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Bulls physicality a new wrinkle from last season

Bulls physicality a new wrinkle from last season

College teammates Jimmy Butler and Jae Crowder made plans to go to dinner after Thursday’s game in Chicago but for a few short moments they weren’t just competitors but unexpected combatants, getting tangled up in the second quarter.

There looked to be some harsh words exchanged after Butler took a charge on an unsuspecting Crowder near three-quarter court, with Crowder putting the basketball in Butler’s chest while Butler was still on the floor, causing players on both teams to convene for some tense moments.

Celtics guard Isaiah Thomas got involved and then before Butler could blink, Bulls guard Rajon Rondo joined the proceedings, as pushing and shoving ensued before technical fouls were assessed to both teams after an officials’ review.

If one wondered whether these Bulls—a team that touts itself as young with so many players having three years or less professional experience—could play with some bark and bite, perhaps the season opener provided a bit of a positive preview for the next 81 games.

Nearby, an unbothered Dwyane Wade took a practice 3-point shot, much to the delight of the United Center crowd, as observers witnessed the first sign of tangible proof the Bulls have intentions on regaining a bit of an edge on the floor.

Wade joked and took it as a sign of respect between the two teams.

“It looked like it, right? Yeah. It was a little something out there,” said Wade when asked if there was some chippy play. “Every time we play them it’s gonna be like that. Two teams finding their way in the Eastern Conference. We know we gotta see each other a lot. They never give up. They can be down 30 with 15 seconds left and they’re still gonna fight.”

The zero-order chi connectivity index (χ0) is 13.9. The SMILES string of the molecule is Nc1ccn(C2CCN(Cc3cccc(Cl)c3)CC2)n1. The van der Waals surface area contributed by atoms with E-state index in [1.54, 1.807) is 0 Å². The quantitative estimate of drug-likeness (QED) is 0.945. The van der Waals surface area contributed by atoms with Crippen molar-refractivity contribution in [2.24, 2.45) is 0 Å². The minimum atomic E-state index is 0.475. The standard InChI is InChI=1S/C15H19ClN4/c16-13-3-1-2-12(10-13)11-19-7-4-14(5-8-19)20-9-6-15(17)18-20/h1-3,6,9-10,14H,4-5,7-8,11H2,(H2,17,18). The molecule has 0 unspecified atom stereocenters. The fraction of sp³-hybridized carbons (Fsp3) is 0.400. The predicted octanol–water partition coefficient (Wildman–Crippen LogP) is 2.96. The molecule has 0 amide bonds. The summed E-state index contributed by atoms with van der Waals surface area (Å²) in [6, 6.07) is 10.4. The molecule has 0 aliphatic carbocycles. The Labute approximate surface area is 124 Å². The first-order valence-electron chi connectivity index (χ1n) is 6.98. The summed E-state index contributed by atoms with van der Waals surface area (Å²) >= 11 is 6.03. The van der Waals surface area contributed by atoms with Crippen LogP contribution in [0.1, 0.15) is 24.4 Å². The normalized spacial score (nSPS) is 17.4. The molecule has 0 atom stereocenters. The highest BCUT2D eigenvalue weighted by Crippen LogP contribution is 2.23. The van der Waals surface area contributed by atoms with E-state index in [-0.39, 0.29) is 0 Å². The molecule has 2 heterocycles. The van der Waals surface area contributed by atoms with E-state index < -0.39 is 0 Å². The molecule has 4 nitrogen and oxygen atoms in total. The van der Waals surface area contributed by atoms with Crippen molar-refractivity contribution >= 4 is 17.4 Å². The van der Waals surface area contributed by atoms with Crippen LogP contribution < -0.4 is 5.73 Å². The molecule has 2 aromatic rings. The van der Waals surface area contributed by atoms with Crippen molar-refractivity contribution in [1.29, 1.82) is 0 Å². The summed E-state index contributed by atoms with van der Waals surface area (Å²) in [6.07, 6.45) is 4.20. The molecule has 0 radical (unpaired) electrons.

The Bulls have externally preached toughness from the start of camp. Although Wade didn’t participate in that meeting of the minds, he isn’t exactly running away from such matters.
And Rajon Rondo is competitively ornery enough to have his voice hard no matter the setting.

[SHOP: Gear up, Bulls fans!]

“It’s been a big theme of practice,” Bulls coach Fred Hoiberg said. “We want to play with physicality and toughness. I think it was evident on the glass tonight.”

Yes, the Bulls outrebounded the Celtics by 19, but that could’ve been a by-product of the Bulls’ crashing the offensive glass on a porous shooting night. And yes, the slightly tense moment between Butler and Crowder probably won’t be an expected occurrence.

But when’s the last time one had multiple examples to dissect to discern this team’s level of toughness—or lack thereof.

“That’s something to show that the guys are out there fighting for each other,” Hoiberg said. “That they were playing with an edge. It happens with this game. You have to be competitive.”

Competition boiled over slightly, but considering the NBA isn’t exactly UFC, one doesn’t have to do much to display a little physical resolve.

“The fact that nothing escalated was good,” Hoiberg said. “The fact that those guys are out there and playing for each other and have each other’s back, that’s a huge thing right now.”

Too many times last season, it seemed the Bulls would submit in situations like those. Not that they were particularly soft, but it didn’t appear they had the collective will to fight for one another if an altercation arose.

Half the time, they looked like they could barely stand to be in the room with each other.

“It’s people’s will to win. Not saying a bad thing about anybody from last year,” Butler said. “To tell you the truth, I study the game and put in a lot of work but Rondo studies the game a lot. Every time I’m in the gym, he’s in the gym. That lets me know, these (dudes) are going to war with you. Every day. When I hit that deck, Rondo was right there. I wanna play with guys that’s gonna play hard, that’s gonna fight.”

And it didn’t take long for Butler to realize he has at least a couple teammates willing to jump in the foxhole with him.